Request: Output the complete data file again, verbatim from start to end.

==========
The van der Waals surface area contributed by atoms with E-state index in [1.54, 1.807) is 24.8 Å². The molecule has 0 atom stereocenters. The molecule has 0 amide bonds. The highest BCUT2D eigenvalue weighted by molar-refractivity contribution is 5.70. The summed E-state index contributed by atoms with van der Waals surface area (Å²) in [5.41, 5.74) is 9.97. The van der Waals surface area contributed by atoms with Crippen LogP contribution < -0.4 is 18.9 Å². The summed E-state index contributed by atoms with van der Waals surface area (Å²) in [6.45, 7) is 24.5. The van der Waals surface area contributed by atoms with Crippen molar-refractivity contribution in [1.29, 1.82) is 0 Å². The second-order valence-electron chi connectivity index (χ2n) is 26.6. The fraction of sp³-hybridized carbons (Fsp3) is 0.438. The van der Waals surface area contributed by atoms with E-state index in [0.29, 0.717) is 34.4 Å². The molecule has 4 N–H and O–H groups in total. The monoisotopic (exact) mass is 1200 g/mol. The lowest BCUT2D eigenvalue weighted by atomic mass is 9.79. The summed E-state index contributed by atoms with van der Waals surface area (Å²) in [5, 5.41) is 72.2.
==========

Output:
The van der Waals surface area contributed by atoms with E-state index in [1.54, 1.807) is 24.8 Å². The molecule has 0 atom stereocenters. The molecule has 0 amide bonds. The highest BCUT2D eigenvalue weighted by molar-refractivity contribution is 5.70. The summed E-state index contributed by atoms with van der Waals surface area (Å²) in [5.41, 5.74) is 9.97. The van der Waals surface area contributed by atoms with Crippen LogP contribution < -0.4 is 18.9 Å². The summed E-state index contributed by atoms with van der Waals surface area (Å²) in [6.45, 7) is 24.5. The van der Waals surface area contributed by atoms with Crippen molar-refractivity contribution in [1.29, 1.82) is 0 Å². The second-order valence-electron chi connectivity index (χ2n) is 26.6. The fraction of sp³-hybridized carbons (Fsp3) is 0.438. The van der Waals surface area contributed by atoms with E-state index in [0.29, 0.717) is 34.4 Å². The molecule has 4 N–H and O–H groups in total. The monoisotopic (exact) mass is 1200 g/mol. The lowest BCUT2D eigenvalue weighted by atomic mass is 9.79. The summed E-state index contributed by atoms with van der Waals surface area (Å²) in [5, 5.41) is 72.2.